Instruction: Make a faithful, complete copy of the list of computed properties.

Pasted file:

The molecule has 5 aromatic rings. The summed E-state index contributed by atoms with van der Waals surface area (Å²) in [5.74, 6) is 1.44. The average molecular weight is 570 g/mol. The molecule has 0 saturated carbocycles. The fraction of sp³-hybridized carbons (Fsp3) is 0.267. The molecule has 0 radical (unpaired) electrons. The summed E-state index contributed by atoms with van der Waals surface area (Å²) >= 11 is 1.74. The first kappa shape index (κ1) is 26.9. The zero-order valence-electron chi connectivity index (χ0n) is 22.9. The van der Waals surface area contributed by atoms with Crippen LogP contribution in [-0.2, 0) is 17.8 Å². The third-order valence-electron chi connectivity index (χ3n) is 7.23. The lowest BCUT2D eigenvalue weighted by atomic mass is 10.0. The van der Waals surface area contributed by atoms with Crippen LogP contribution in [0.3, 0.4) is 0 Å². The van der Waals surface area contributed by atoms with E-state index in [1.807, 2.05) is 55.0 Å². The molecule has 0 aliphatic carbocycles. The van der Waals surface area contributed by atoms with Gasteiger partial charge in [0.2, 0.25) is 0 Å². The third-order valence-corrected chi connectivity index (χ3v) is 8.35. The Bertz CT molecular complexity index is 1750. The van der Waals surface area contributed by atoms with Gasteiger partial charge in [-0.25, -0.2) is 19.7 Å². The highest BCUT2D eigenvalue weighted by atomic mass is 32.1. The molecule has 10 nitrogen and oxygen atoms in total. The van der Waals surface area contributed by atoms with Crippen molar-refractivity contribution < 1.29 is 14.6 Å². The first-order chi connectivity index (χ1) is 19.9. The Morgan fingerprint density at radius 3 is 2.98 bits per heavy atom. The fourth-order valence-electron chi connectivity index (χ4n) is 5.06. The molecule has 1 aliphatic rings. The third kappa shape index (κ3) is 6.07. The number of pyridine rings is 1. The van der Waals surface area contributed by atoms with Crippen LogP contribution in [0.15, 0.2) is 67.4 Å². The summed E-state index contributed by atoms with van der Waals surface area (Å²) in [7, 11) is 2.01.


The molecule has 5 aromatic rings. The summed E-state index contributed by atoms with van der Waals surface area (Å²) in [5.74, 6) is 1.44. The average molecular weight is 570 g/mol. The molecule has 0 saturated carbocycles. The fraction of sp³-hybridized carbons (Fsp3) is 0.267. The molecule has 0 radical (unpaired) electrons. The summed E-state index contributed by atoms with van der Waals surface area (Å²) >= 11 is 1.74. The first kappa shape index (κ1) is 26.9. The zero-order valence-electron chi connectivity index (χ0n) is 22.9. The van der Waals surface area contributed by atoms with Crippen LogP contribution in [-0.2, 0) is 17.8 Å². The third-order valence-electron chi connectivity index (χ3n) is 7.23. The lowest BCUT2D eigenvalue weighted by atomic mass is 10.0. The van der Waals surface area contributed by atoms with Crippen LogP contribution in [0.3, 0.4) is 0 Å². The van der Waals surface area contributed by atoms with E-state index in [1.807, 2.05) is 55.0 Å². The molecule has 0 aliphatic carbocycles. The van der Waals surface area contributed by atoms with Gasteiger partial charge in [0.2, 0.25) is 0 Å². The third-order valence-corrected chi connectivity index (χ3v) is 8.35. The Bertz CT molecular complexity index is 1750. The van der Waals surface area contributed by atoms with Gasteiger partial charge in [-0.25, -0.2) is 19.7 Å². The highest BCUT2D eigenvalue weighted by atomic mass is 32.1. The molecule has 10 nitrogen and oxygen atoms in total. The van der Waals surface area contributed by atoms with Crippen molar-refractivity contribution < 1.29 is 14.6 Å². The first-order chi connectivity index (χ1) is 19.9. The Morgan fingerprint density at radius 3 is 2.98 bits per heavy atom. The fourth-order valence-electron chi connectivity index (χ4n) is 5.06. The molecule has 1 aliphatic rings. The third kappa shape index (κ3) is 6.07. The number of pyridine rings is 1. The van der Waals surface area contributed by atoms with Crippen LogP contribution in [0.15, 0.2) is 67.4 Å². The summed E-state index contributed by atoms with van der Waals surface area (Å²) in [7, 11) is 2.01.